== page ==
Owariya Soba

October 26th, 2010By Category: Photography

Visualize if you will, a spry young man in his work kimono made of an easy-to-clean light fabric, walking down the dirt-paved roads of the old capital Kyōto to the clickety-clack of hundreds of Japanese sandal-wearing passers-by as they go about their daily business, smiling and nodding while the deciduous trees rain orange and red fires of leaves all around. With a wave of the hand, a quick “konnichiwa” to his neighbors, and a right turn past the entrance curtains, our man enters his shop. A small storefront with a tiny garden pond to the left and a backroom for kneading, mixing and baking makes up the modest shop, all separated by the thinnest of rice-paper shoji sliding doors, yet somehow keeping the cool autumn breeze from disturbing the still sun-dappled air of the fine-milled flours and powdered sugars floating like benevolent ancestral ghosts around the confectionery. The year is 1465 in Nakagyo ward, just south of the grounds of the Emperor’s palace, and you have entered Honke Owariya.

Owariya - Seiro Soba

When you find yourself in Kyōto with an autumn afternoon to kill, dropping by Owariya is a great way to partake in the lunch the imperial family, Ginkakuji monks, and blue collar locals have been eating since 1465. Seated in the traditional bamboo setting, you read that the restaurant was established 545 years ago, and your mind begins to go numb. These kinds of numbers don’t mean anything to Americans – 544 years of uninterrupted service means that they had already been serving sweets and noodles for more than 300 years by the time the 13 British colonies got off their lazy bottoms and decided to unify into something called the USA. The soup recipe you slurp is likely older than your own country’s constitution, and much more delicious, which may make you wonder, just exactly what is soba?

According to Owariya, soba “are thin grey noodles made from sobako, or buckwheat flour.” Depending on which area of Japan you live in, they range in percentages of purity from 100% juu-wari inaka-soba (Nagano) to mixtures containing various wild mountain yams, green tea and even mugwort. It ranges from the traditional kaiseki-esque 500 + year-old stuff of Owariya all the way to small shacks serving bowls of the stuff as fast, cheap food for businessmen who don’t have five minutes to sit.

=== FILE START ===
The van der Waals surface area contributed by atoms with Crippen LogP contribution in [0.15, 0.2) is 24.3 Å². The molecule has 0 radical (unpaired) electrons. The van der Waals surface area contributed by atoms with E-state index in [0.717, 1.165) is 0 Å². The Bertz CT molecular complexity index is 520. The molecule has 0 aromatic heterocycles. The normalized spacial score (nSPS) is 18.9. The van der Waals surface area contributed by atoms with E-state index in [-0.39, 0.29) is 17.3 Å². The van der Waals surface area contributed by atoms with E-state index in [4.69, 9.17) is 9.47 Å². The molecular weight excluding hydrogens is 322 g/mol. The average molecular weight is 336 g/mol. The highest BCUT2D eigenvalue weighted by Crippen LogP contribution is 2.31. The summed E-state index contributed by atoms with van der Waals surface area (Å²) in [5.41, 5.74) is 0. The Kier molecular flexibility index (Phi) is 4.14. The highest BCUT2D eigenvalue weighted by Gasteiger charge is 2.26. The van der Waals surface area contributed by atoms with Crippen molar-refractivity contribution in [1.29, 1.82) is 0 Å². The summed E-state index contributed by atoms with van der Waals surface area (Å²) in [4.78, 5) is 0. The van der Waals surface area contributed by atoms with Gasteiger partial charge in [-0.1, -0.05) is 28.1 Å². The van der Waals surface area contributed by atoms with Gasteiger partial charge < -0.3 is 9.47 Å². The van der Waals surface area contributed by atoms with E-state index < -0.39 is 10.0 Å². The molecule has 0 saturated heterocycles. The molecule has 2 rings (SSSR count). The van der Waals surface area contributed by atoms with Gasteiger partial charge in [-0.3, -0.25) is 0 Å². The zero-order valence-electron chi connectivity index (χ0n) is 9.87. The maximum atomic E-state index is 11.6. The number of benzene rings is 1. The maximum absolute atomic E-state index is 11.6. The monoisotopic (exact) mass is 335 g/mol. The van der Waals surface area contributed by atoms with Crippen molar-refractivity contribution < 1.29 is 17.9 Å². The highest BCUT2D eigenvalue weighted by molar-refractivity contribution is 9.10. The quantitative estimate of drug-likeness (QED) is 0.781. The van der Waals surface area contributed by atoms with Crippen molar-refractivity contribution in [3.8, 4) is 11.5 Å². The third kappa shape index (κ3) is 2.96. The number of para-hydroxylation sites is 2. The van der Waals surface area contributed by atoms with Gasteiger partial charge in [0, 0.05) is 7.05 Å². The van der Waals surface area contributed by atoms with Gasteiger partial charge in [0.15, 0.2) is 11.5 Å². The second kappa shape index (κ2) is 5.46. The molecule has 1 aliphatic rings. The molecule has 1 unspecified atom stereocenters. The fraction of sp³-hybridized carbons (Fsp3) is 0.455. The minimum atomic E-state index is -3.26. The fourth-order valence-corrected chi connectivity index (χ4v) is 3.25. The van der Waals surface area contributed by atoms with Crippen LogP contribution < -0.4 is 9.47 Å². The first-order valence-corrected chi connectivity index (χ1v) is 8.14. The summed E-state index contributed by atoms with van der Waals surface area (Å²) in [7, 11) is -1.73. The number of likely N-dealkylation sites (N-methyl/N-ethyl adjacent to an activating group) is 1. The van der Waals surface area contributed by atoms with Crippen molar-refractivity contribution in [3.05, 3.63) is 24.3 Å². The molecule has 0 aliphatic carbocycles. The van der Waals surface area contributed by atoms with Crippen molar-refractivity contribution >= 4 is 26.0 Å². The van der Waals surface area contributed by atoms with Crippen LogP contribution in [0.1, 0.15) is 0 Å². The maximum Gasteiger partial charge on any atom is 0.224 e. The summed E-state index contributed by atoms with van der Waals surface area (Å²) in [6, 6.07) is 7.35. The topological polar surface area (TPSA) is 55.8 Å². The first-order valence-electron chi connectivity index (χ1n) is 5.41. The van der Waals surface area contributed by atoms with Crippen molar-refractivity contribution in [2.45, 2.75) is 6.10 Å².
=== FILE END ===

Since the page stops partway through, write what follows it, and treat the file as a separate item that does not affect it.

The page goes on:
Autumn is the time of year where the mingling of fire and air is visible in the leaves all around, and a good way to pass a late afternoon is to get a hot bowl of Seiro or maybe the seasonal Kamo Nanban duck. As you bite down and union is achieved, you taste the centuries old stock now with a hint of oaky barbecue added as ballast and realizing that this meal too, perfectly balanced as it is by the light buckwheat noodles awash in their own sobayu, like others, will pass, you slow down. Taking your time now, you look out the window and watch the people passing by and the wind blowing the leaves to that far off sea. Things inevitably change, but thankfully some things do not.


Author of this article

Manny Santiago

Hopping back and forth between Tokyo and San Francisco, the founder of HESO Magazine is currently writing a book on Overland Travel.

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